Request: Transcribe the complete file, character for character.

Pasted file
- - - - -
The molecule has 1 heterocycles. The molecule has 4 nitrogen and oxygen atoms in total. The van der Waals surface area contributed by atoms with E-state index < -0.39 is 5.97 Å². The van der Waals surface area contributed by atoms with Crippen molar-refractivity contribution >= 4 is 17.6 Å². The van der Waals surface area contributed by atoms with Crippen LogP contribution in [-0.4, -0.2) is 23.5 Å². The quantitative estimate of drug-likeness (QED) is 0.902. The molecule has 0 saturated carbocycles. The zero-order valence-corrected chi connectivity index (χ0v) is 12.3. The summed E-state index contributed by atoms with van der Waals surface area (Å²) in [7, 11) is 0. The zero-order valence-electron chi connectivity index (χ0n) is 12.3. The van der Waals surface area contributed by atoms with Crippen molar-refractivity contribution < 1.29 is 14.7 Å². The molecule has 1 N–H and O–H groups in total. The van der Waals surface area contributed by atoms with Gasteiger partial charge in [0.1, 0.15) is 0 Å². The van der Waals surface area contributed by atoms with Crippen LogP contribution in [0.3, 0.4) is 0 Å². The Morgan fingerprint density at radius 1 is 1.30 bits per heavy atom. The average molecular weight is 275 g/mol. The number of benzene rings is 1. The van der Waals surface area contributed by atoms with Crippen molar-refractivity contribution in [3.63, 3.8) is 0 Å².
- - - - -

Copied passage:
The molecule has 1 heterocycles. The molecule has 4 nitrogen and oxygen atoms in total. The van der Waals surface area contributed by atoms with E-state index < -0.39 is 5.97 Å². The van der Waals surface area contributed by atoms with Crippen molar-refractivity contribution >= 4 is 17.6 Å². The van der Waals surface area contributed by atoms with Crippen LogP contribution in [-0.4, -0.2) is 23.5 Å². The quantitative estimate of drug-likeness (QED) is 0.902. The molecule has 0 saturated carbocycles. The zero-order valence-corrected chi connectivity index (χ0v) is 12.3. The summed E-state index contributed by atoms with van der Waals surface area (Å²) in [7, 11) is 0. The zero-order valence-electron chi connectivity index (χ0n) is 12.3. The van der Waals surface area contributed by atoms with Crippen molar-refractivity contribution < 1.29 is 14.7 Å². The molecule has 1 N–H and O–H groups in total. The van der Waals surface area contributed by atoms with Gasteiger partial charge in [0.1, 0.15) is 0 Å². The van der Waals surface area contributed by atoms with Crippen LogP contribution in [0.3, 0.4) is 0 Å². The Morgan fingerprint density at radius 1 is 1.30 bits per heavy atom. The average molecular weight is 275 g/mol. The number of benzene rings is 1. The van der Waals surface area contributed by atoms with Crippen molar-refractivity contribution in [3.63, 3.8) is 0 Å².